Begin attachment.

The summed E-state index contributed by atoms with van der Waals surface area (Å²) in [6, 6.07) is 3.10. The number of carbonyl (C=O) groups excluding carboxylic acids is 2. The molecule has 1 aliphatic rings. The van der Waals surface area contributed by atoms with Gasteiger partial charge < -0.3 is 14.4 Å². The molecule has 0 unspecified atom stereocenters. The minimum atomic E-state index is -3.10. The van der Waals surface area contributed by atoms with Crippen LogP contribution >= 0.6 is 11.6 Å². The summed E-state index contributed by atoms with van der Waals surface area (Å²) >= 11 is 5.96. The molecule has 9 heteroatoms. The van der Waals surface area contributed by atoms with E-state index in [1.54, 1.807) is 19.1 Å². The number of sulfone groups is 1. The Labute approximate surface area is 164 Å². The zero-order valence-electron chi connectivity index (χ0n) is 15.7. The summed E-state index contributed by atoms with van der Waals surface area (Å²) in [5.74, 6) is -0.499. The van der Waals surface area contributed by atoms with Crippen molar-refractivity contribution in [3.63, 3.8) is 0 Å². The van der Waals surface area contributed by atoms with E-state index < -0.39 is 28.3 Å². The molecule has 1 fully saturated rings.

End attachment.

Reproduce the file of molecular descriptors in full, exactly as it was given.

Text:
The summed E-state index contributed by atoms with van der Waals surface area (Å²) in [6, 6.07) is 3.10. The number of carbonyl (C=O) groups excluding carboxylic acids is 2. The molecule has 1 aliphatic rings. The van der Waals surface area contributed by atoms with Gasteiger partial charge < -0.3 is 14.4 Å². The molecule has 0 unspecified atom stereocenters. The minimum atomic E-state index is -3.10. The van der Waals surface area contributed by atoms with Crippen LogP contribution >= 0.6 is 11.6 Å². The summed E-state index contributed by atoms with van der Waals surface area (Å²) >= 11 is 5.96. The molecule has 9 heteroatoms. The van der Waals surface area contributed by atoms with E-state index in [1.54, 1.807) is 19.1 Å². The number of sulfone groups is 1. The Labute approximate surface area is 164 Å². The zero-order valence-electron chi connectivity index (χ0n) is 15.7. The summed E-state index contributed by atoms with van der Waals surface area (Å²) in [5.74, 6) is -0.499. The van der Waals surface area contributed by atoms with Crippen molar-refractivity contribution in [3.63, 3.8) is 0 Å². The van der Waals surface area contributed by atoms with E-state index < -0.39 is 28.3 Å². The molecule has 1 fully saturated rings.